I love words. How they sound as they roll off your tongue or how they can be strung together in a sentence or a phrase potent enough to make your heart beat faster and leave you with counterfeit memories of adventures you’ve never had.
When I was packing my bags, I found an old notebook filled with my favorite lines from books, poems and even films. I was moved. I think that I had jotted them down in the hope that words from Hemingway, Pynchon or Iyer, could somehow seep into my bloodstream and that one day, I too, could discover such perfect literary formulas.
So without further adieu, here is a list of of my favorite quotes. A few are from the books listed in my article “50 Greatest Travel Books of All Time” ,as well as many new additions.
Feel free to add some of your own.
1) “Never love a wild thing. You can’t give your heart to a wild thing. The more you do, the stronger they get. Until they’re strong enough to run into the woods. Or fly into a tree. Then a taller tree. Then the sky. That’s how you’ll end up. If you let yourself love a wild thing. You’ll end up looking at the sky.
It is better to look at the sky than live there. Such an empty place, so vague. Just a country where the thunder goes and things disappear.”
– Breakfast at Tiffany’s by Truman Capote
2) “Lolita, light of life, fire of my loins.”
– Lolita by Vladimir Nabokov
3) “It was an iron London day…”
– Gravity’s Rainbow by Thomas Pynchon
4) “To be born again, first you have to die…”
– Midnight’s Children by Salman Rushdie
5)”The pattern is predetermined. It is only the artist or perhaps the criminal, who can choose his own life.”
– The Summing Up by W. Somerset Maugham
6) “Now it lies under Mr. Schaeffer’s cot, where its glass diamonds are turning yellow; in the night his hand sometimes searches out, and his fingers drift across the strings: then the world.”
– Diamond Guitar by Truman Capote
7) “And when that happened, I know it. A message saying so merely confirms a piece of news some sacred vein had already received, severing me from an irreplaceable part of myself, letting it loose like a kite on a broken string. That is why, walking across a school campus on this particular December morning, I keep searching the sky. As if I expected to see rather like hearts, a lost pair of kites hurrying towards heaven.”
-A Christmas Memory by Truman Capote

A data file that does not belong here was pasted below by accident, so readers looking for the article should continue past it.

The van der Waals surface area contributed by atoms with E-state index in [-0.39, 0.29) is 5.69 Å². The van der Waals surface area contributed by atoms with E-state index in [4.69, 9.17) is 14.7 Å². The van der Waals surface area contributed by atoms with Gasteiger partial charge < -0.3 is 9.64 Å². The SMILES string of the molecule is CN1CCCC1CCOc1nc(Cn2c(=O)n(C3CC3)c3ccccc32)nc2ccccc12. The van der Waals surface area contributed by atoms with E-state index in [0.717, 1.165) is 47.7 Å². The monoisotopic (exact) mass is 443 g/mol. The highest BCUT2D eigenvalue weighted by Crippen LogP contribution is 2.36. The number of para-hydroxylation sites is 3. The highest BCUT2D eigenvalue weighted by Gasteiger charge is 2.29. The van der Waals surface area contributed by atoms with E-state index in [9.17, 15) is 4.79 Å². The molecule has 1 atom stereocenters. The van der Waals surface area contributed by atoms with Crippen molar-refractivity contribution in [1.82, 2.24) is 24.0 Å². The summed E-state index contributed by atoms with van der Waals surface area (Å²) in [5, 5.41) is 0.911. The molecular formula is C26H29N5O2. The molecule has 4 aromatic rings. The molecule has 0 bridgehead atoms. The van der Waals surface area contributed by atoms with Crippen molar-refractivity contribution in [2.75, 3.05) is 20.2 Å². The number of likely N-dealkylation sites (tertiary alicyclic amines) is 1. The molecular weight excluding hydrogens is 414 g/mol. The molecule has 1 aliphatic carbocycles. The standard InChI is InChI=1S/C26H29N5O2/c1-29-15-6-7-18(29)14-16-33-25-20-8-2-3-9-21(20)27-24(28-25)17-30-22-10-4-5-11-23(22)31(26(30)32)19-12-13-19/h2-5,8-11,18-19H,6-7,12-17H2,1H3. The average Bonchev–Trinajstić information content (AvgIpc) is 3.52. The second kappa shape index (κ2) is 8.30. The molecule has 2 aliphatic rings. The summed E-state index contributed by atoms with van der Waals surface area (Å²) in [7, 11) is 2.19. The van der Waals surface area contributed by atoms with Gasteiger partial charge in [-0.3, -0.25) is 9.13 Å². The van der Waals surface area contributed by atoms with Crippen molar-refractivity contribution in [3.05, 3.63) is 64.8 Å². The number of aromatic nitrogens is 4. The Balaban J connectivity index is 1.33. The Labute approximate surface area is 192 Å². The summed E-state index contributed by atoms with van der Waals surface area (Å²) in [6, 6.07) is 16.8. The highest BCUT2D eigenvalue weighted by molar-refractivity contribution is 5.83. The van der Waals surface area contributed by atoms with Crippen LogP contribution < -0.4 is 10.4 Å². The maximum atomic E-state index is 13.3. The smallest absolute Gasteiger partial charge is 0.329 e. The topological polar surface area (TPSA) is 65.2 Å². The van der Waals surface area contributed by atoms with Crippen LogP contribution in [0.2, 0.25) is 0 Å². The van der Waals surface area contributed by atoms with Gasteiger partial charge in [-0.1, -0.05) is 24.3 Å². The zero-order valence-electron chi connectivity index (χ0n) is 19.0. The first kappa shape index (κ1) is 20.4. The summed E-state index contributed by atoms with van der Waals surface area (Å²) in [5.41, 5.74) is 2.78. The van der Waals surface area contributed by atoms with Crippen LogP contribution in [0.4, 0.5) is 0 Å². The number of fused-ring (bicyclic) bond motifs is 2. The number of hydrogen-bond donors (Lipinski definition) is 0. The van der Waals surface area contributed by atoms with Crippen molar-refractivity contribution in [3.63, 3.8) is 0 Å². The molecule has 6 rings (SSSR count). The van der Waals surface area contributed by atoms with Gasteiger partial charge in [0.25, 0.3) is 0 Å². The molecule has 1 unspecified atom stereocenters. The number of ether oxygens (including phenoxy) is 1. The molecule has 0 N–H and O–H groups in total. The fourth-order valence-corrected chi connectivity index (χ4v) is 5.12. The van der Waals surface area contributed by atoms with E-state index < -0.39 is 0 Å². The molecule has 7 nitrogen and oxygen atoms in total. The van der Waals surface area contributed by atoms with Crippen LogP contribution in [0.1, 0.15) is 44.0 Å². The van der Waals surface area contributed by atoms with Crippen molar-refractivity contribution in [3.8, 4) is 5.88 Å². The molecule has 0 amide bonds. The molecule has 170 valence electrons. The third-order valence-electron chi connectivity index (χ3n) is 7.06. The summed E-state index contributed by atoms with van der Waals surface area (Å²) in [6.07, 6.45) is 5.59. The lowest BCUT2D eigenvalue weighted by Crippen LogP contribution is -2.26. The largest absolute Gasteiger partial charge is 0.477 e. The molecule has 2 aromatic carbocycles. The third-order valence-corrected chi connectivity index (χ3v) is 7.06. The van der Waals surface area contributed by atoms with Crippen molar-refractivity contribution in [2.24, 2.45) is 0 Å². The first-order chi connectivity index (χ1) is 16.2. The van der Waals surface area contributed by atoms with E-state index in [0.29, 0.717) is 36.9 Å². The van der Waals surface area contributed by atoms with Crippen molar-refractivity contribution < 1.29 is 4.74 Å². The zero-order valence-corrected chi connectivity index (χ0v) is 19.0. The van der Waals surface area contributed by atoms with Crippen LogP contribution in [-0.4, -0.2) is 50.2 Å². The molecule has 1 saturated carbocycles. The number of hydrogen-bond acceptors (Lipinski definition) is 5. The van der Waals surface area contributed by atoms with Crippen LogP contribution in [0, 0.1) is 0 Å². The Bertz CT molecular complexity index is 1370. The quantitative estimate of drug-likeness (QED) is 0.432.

8) “In London, on this day of June…”
– Mrs. Dalloway by Virginia Woolf
9) “I shut my eyes and she was again the same as she used to be: she was the hiss of the steam, the clink of the cup; she was the certain hour of the night and promise of rest.”
– The Quiet American by Graham Greene
10) “For the next five or six hours, I’d be the most conspicuous thing on this goddamn evil road –the only fireapple-red shark convertible between Butte and Tijuana … blazing along this desert highway with a half-naked hillbilly mental case at the wheel.“
– Fear and Loathing in Las Vegas by Hunter S. Thompson
11) “A spectre is haunting Europe–the spectre of communism.”
– The Communist Manifesto by Karl Marx
12) “The spirit is often most free when the body is satiated with pleasure; indeed sometimes the stars shine more brightly seen from the gutter than from the hilltop.”
– The Summing Up by W. Somerset Maugham
13) “With distorted countenance he stared into the water. He saw his face reflected, and spat at it; he took his arm away from the tree trunk and turned a little, so that he could fall headlong and finally go under. He bent, with closed eyes–towards death.”
– Siddhartha by Herman Hesse
14) “I was born twice: first, as a baby girl, on a remarkably smogless Detroit day in January of 1960; and then again, as a teenage boy, in an emergency room near Petoskey, Michigan, in August of 1974.”
– Middlesex by Jeffrey Eugenides
15) “It was a bright cold day in April, and the clocks were striking thirteen.”
– 1984 by George Orwell
16) “You’re not a moron. You’re only a case of arrested development.”
– The Sun also Rises by Ernest Hemingway
17) “They were careless people, Tom and Daisy–they smashed up things and creatures and then retreated back into their money or their vast carelessness or whatever it was that kept them together, and let other people clean up the mess they had made. . . .”
– The Great Gatsby by F. Scott Fitzgerald